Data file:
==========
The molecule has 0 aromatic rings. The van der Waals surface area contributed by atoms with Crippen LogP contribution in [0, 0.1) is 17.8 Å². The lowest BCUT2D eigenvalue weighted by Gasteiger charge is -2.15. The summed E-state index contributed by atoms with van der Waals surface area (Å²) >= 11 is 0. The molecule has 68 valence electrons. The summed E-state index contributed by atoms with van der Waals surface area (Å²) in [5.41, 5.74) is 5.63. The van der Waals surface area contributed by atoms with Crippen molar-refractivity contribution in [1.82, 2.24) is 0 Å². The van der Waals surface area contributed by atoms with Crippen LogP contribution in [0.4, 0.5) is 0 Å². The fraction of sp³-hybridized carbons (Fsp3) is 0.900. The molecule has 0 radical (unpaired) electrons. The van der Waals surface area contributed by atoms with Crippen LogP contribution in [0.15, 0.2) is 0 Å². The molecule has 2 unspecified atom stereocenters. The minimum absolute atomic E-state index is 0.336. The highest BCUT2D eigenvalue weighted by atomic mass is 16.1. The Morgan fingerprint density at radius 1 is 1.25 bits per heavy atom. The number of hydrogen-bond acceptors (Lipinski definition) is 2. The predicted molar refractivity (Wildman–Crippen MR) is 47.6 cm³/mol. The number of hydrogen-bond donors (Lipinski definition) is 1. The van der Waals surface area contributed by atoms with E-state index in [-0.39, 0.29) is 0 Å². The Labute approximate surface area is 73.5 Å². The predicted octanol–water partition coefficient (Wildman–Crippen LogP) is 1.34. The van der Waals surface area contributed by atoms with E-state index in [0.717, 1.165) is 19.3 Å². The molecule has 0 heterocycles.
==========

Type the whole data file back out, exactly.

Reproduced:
The molecule has 0 aromatic rings. The van der Waals surface area contributed by atoms with Crippen LogP contribution in [0, 0.1) is 17.8 Å². The lowest BCUT2D eigenvalue weighted by Gasteiger charge is -2.15. The summed E-state index contributed by atoms with van der Waals surface area (Å²) >= 11 is 0. The molecule has 68 valence electrons. The summed E-state index contributed by atoms with van der Waals surface area (Å²) in [5.41, 5.74) is 5.63. The van der Waals surface area contributed by atoms with Crippen molar-refractivity contribution in [1.82, 2.24) is 0 Å². The van der Waals surface area contributed by atoms with Crippen LogP contribution in [0.4, 0.5) is 0 Å². The fraction of sp³-hybridized carbons (Fsp3) is 0.900. The molecule has 0 radical (unpaired) electrons. The van der Waals surface area contributed by atoms with Crippen LogP contribution in [0.15, 0.2) is 0 Å². The molecule has 2 unspecified atom stereocenters. The minimum absolute atomic E-state index is 0.336. The highest BCUT2D eigenvalue weighted by atomic mass is 16.1. The Morgan fingerprint density at radius 1 is 1.25 bits per heavy atom. The number of hydrogen-bond acceptors (Lipinski definition) is 2. The predicted molar refractivity (Wildman–Crippen MR) is 47.6 cm³/mol. The number of hydrogen-bond donors (Lipinski definition) is 1. The van der Waals surface area contributed by atoms with E-state index in [-0.39, 0.29) is 0 Å². The Labute approximate surface area is 73.5 Å². The predicted octanol–water partition coefficient (Wildman–Crippen LogP) is 1.34. The van der Waals surface area contributed by atoms with E-state index in [0.717, 1.165) is 19.3 Å². The molecule has 0 heterocycles.